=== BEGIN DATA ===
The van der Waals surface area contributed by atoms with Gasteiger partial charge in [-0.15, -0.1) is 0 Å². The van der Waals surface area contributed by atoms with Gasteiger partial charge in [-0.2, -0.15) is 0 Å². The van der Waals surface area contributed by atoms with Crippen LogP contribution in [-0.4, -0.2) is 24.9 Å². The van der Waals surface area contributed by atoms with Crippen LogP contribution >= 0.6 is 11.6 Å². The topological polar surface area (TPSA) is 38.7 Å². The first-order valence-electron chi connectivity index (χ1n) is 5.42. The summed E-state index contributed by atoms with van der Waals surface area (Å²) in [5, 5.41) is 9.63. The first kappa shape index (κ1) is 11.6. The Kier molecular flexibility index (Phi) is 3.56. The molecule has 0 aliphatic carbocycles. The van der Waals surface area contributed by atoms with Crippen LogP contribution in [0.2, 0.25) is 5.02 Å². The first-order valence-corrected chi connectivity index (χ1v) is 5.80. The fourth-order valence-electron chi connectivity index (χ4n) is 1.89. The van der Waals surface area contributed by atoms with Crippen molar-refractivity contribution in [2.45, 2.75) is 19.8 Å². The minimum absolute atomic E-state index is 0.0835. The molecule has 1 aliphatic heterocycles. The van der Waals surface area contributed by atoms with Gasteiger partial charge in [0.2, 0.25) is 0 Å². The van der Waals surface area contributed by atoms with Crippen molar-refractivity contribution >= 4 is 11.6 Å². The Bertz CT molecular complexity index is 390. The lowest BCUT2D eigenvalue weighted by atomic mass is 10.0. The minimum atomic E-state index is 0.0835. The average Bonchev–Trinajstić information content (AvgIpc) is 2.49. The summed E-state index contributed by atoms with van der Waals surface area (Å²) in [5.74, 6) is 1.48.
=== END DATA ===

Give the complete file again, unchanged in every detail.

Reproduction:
The van der Waals surface area contributed by atoms with Gasteiger partial charge in [-0.15, -0.1) is 0 Å². The van der Waals surface area contributed by atoms with Gasteiger partial charge in [-0.2, -0.15) is 0 Å². The van der Waals surface area contributed by atoms with Crippen LogP contribution in [-0.4, -0.2) is 24.9 Å². The van der Waals surface area contributed by atoms with Crippen LogP contribution >= 0.6 is 11.6 Å². The topological polar surface area (TPSA) is 38.7 Å². The first-order valence-electron chi connectivity index (χ1n) is 5.42. The summed E-state index contributed by atoms with van der Waals surface area (Å²) in [5, 5.41) is 9.63. The first kappa shape index (κ1) is 11.6. The Kier molecular flexibility index (Phi) is 3.56. The molecule has 0 aliphatic carbocycles. The van der Waals surface area contributed by atoms with Crippen LogP contribution in [0.2, 0.25) is 5.02 Å². The first-order valence-corrected chi connectivity index (χ1v) is 5.80. The fourth-order valence-electron chi connectivity index (χ4n) is 1.89. The van der Waals surface area contributed by atoms with Crippen molar-refractivity contribution in [2.45, 2.75) is 19.8 Å². The minimum absolute atomic E-state index is 0.0835. The molecule has 1 aliphatic heterocycles. The van der Waals surface area contributed by atoms with Gasteiger partial charge in [0.2, 0.25) is 0 Å². The van der Waals surface area contributed by atoms with Crippen molar-refractivity contribution >= 4 is 11.6 Å². The Bertz CT molecular complexity index is 390. The lowest BCUT2D eigenvalue weighted by atomic mass is 10.0. The minimum atomic E-state index is 0.0835. The average Bonchev–Trinajstić information content (AvgIpc) is 2.49. The summed E-state index contributed by atoms with van der Waals surface area (Å²) in [5.74, 6) is 1.48.